combination of those I had when I first read _Naked_Lunch_ and
_Neuromancer_. “This guy’s tough,” I remember thinking, “then again, these
are just some short descriptive stories that rag on pols…”
After he finished reading, he or Shiner The Whiner mentioned Kadrey’s
forthcoming book, _Metrophage_.
Fast forward to the other day when I found a copy of _Metrophage_ in
the bookstore. I sped-read to finish _Infernal_Devices_ so I could
Wow. Edited by Terry Carr. Intro by Rudy Rucker. He still
keeps good company. He also includes thanks to Brian Eno, Robert Fripp,
Throbbing Gristle and Tangerine Dream “who supplied the soundtrack.”
Then an opening quote from a song by Tom Waits. Ok, so he knows a lot
of esoteric buzz-word bandnames..
(There’s a good bio of Kadrey by Rucker that goes into Kadre’s artistic
background, including his interests in surrealism and dadism.)
Ok, Ok, I’ll get on with the book review…
_Metrophage_, even though it borrows from the soon-to-be-overused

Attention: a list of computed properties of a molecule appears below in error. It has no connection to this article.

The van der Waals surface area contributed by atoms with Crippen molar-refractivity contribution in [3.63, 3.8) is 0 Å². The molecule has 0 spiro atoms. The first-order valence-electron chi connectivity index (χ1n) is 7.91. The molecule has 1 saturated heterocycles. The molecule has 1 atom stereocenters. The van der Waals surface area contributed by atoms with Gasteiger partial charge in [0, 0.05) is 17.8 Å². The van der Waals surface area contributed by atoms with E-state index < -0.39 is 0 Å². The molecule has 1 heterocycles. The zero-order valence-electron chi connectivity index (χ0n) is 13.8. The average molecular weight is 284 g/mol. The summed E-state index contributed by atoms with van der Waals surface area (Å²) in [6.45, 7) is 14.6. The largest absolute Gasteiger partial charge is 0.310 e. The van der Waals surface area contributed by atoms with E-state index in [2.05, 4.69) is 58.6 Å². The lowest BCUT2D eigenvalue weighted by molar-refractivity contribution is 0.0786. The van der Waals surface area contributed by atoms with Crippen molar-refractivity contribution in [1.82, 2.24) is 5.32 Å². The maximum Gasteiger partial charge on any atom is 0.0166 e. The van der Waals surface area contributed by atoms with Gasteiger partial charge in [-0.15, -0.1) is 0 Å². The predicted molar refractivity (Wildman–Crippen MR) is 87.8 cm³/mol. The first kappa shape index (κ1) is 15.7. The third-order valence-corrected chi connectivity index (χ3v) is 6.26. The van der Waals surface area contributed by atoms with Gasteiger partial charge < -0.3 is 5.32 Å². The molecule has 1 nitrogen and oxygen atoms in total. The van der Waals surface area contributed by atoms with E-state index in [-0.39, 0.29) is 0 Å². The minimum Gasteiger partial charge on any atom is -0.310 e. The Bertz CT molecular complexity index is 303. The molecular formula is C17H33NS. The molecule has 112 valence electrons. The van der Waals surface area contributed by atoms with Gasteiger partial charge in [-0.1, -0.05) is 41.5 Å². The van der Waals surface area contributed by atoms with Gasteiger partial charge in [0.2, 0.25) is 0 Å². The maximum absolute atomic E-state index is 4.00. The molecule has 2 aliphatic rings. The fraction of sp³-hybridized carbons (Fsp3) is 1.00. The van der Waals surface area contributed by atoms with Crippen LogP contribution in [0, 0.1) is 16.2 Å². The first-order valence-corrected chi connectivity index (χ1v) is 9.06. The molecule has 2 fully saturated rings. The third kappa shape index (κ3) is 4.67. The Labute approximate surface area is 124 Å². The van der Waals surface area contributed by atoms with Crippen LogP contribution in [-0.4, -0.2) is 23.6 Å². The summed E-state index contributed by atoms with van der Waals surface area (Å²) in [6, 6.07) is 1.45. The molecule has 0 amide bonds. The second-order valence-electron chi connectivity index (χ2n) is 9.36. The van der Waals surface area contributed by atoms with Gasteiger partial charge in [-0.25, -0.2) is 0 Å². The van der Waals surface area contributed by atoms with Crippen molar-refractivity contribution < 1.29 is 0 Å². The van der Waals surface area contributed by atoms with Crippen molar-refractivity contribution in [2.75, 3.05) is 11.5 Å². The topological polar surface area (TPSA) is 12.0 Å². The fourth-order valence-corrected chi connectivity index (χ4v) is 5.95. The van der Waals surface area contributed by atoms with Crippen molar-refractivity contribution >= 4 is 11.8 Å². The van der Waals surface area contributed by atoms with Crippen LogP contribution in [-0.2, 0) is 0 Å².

theme of central-character-is-a-smuggler-‘1 percenter’-run-afoul-of
huge-organizations, is surprisingly fresh and interesting. Kadrey
writes with a style that reflects a knowledge of street life, drugs,
W.S. Burroughs-genre-literature and a keen sense of political/social
There are some great lines and allusions in this book — from little
things to show off his intellegence/esoteric-ness (a band named
‘Taking Tiger Mountain’) to some good anarchist theory.
Our ‘hero’ is “…Johnny Qabbala, drug dealer, ex-Committee for Public
Health bounty hunter, and self confessed loser…”. How can you not
like him? Johnny’s well thought out and quite believable even though he’s
from an almost overused stereotype. He has faults, skills, and that
real sense of no-direction that I think everybody must experience at
times. His only desire seems to be to live again with his two
girlfrieds Sumimasen and Ice and to not do very much other than exist.
Well, we all know what happens to down-on-their luck drug dealers in
the near-cyberpunk-future who just want to be left alone, right?